We love when we get to drink and help others at the same time, and we especially love it when spirits brands allow us to do that by engaging in charitable work through donations, initiatives, etc. One of the newest brands to do so is Simple Vodka.
The genesis for Simple came when the two founders, Danny LaFuente (CEO) and Dan Maslow (president), were working at a company in Miami that donated food from events to a local food shelter. From this experience, they learned that one in six Americans are food insecure.
“My co-founder and I were horrified once we did a little research into the issue — more than 50 million Americans were going hungry every day. So many organizations and brands work to alleviate problems abroad, but we wanted to make an impact at home,” LaFuente says.
It was one thing to donate food on a small scale, but there are bigger concerns beyond a trip here or there to the food bank. Plenty of retailers around Miami and the entire country waste food daily, throwing it out even though it is still good. If the food actually makes it to a distribution center, it’s usually monitored for quality control and portioning before being sent out into the community.
There are many organizations that are set up to do this, but, LaFuente says, even though the food is free, the cost of running such operations can still be pretty high when you consider factors like storage and delivery.
“That is where Simple comes in. For every bottle of Simple Vodka produced, not just sold, we contribute to these organizations so that they can deliver at least 20 meals to those in need. Twenty meals per bottle; one drink, one meal.”
Since launching in May 2017 in Florida and New York, Simple has already donated 29,000 meals. The goal is to achieve 30 million meals annually by 2020.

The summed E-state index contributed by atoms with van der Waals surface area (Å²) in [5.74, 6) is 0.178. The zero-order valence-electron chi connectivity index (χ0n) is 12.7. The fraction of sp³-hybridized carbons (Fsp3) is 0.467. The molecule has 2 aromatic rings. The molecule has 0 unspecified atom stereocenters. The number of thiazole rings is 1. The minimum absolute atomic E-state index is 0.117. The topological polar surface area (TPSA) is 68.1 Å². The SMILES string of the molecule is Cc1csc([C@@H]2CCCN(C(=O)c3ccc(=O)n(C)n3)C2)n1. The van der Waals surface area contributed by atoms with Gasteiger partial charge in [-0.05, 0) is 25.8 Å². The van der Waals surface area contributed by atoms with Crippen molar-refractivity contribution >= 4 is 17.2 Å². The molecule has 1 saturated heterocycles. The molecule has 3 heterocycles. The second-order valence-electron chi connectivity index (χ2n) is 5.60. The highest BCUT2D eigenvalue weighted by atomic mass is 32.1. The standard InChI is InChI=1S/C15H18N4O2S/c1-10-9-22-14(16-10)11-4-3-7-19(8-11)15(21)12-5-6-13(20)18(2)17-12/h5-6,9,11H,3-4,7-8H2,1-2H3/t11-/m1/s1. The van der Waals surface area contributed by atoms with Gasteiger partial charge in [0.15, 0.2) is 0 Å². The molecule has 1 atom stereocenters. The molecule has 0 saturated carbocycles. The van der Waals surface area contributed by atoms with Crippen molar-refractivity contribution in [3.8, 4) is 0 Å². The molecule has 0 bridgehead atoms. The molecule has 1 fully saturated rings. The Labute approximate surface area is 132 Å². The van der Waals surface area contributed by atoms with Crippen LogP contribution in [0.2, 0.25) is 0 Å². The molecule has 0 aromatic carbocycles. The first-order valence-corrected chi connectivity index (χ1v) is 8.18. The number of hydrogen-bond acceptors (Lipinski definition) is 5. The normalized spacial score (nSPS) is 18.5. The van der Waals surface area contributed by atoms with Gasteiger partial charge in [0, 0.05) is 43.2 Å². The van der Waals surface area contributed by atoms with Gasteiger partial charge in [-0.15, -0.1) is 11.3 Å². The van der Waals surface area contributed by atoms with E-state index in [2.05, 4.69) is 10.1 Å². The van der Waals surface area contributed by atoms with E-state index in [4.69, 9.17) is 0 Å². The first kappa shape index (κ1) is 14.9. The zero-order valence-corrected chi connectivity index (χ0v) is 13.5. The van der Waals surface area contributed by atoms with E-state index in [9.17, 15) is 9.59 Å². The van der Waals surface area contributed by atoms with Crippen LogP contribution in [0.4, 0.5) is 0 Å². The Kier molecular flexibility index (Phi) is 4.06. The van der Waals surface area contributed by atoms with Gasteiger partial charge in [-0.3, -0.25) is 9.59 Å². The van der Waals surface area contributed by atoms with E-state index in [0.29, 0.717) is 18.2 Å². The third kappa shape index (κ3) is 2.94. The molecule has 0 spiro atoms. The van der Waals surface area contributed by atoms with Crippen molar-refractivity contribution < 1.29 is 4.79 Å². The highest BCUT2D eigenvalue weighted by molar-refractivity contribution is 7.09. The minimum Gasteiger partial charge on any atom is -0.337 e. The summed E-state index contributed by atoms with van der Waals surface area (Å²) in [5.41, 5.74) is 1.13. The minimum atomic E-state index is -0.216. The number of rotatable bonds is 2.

“While our target is ambitious, it is nowhere near a complete solution. Moreover, expected budget cuts might lead to nearly $200 billion in funding reduction for hunger relief initiatives in the U.S. As such, it’s up to private industry and philanthropy to fill that gap, and we’re as committed as ever to doing so,” LaFuente says.
The vodka itself, which is 40 percent ABV, is made in eastern Idaho from potatoes that are sourced within 40 miles of where it is distilled. Nine pounds of potatoes are used per bottle, and every potato used goes from the ground to vodka in six days or less. In addition, the distillery uses wind energy for 25 percent of the total energy needed to run the distillery operation. Simple also received a Double Gold medal from the 2017 San Francisco World Spirits Competition.
As far as the name and logo goes, the S, LaFuente says, stands for the simplicity of the product — water and potatoes — as well as the three core ideas that drive the business: superior quality, sustainability, and social impact in the community.
You can see how many meals the team has currently donated (in real time) on the website. Simple Vodka retails for around $27.
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